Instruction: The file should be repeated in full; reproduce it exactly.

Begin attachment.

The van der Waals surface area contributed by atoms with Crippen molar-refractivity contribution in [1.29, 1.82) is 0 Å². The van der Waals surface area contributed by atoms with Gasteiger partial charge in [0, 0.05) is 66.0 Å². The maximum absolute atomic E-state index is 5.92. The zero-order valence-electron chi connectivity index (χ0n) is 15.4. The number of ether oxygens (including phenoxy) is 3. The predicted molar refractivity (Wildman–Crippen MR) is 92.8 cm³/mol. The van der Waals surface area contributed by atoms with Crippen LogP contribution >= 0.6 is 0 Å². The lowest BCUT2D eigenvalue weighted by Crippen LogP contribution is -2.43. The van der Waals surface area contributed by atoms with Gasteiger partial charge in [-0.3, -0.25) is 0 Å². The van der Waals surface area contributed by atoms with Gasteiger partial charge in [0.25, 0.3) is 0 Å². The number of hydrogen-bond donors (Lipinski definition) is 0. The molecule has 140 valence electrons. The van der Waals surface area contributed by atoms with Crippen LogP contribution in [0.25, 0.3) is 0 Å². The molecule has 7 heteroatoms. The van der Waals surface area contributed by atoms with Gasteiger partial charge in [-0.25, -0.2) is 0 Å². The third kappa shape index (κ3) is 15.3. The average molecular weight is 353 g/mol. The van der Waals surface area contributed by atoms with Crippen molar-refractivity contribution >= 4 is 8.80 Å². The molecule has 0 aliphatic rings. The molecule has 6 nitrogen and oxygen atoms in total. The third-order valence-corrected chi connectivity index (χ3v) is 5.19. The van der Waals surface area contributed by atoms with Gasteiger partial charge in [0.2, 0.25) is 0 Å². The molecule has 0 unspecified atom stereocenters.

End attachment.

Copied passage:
The van der Waals surface area contributed by atoms with Crippen molar-refractivity contribution in [1.29, 1.82) is 0 Å². The van der Waals surface area contributed by atoms with Gasteiger partial charge in [0, 0.05) is 66.0 Å². The maximum absolute atomic E-state index is 5.92. The zero-order valence-electron chi connectivity index (χ0n) is 15.4. The number of ether oxygens (including phenoxy) is 3. The predicted molar refractivity (Wildman–Crippen MR) is 92.8 cm³/mol. The van der Waals surface area contributed by atoms with Crippen LogP contribution >= 0.6 is 0 Å². The lowest BCUT2D eigenvalue weighted by Crippen LogP contribution is -2.43. The van der Waals surface area contributed by atoms with Gasteiger partial charge in [-0.3, -0.25) is 0 Å². The van der Waals surface area contributed by atoms with Gasteiger partial charge in [0.25, 0.3) is 0 Å². The number of hydrogen-bond donors (Lipinski definition) is 0. The molecule has 140 valence electrons. The van der Waals surface area contributed by atoms with Crippen LogP contribution in [0.25, 0.3) is 0 Å². The molecule has 7 heteroatoms. The van der Waals surface area contributed by atoms with Gasteiger partial charge in [-0.25, -0.2) is 0 Å². The third kappa shape index (κ3) is 15.3. The average molecular weight is 353 g/mol. The van der Waals surface area contributed by atoms with Crippen molar-refractivity contribution >= 4 is 8.80 Å². The molecule has 0 aliphatic rings. The molecule has 6 nitrogen and oxygen atoms in total. The third-order valence-corrected chi connectivity index (χ3v) is 5.19. The van der Waals surface area contributed by atoms with Gasteiger partial charge in [0.2, 0.25) is 0 Å². The molecule has 0 unspecified atom stereocenters.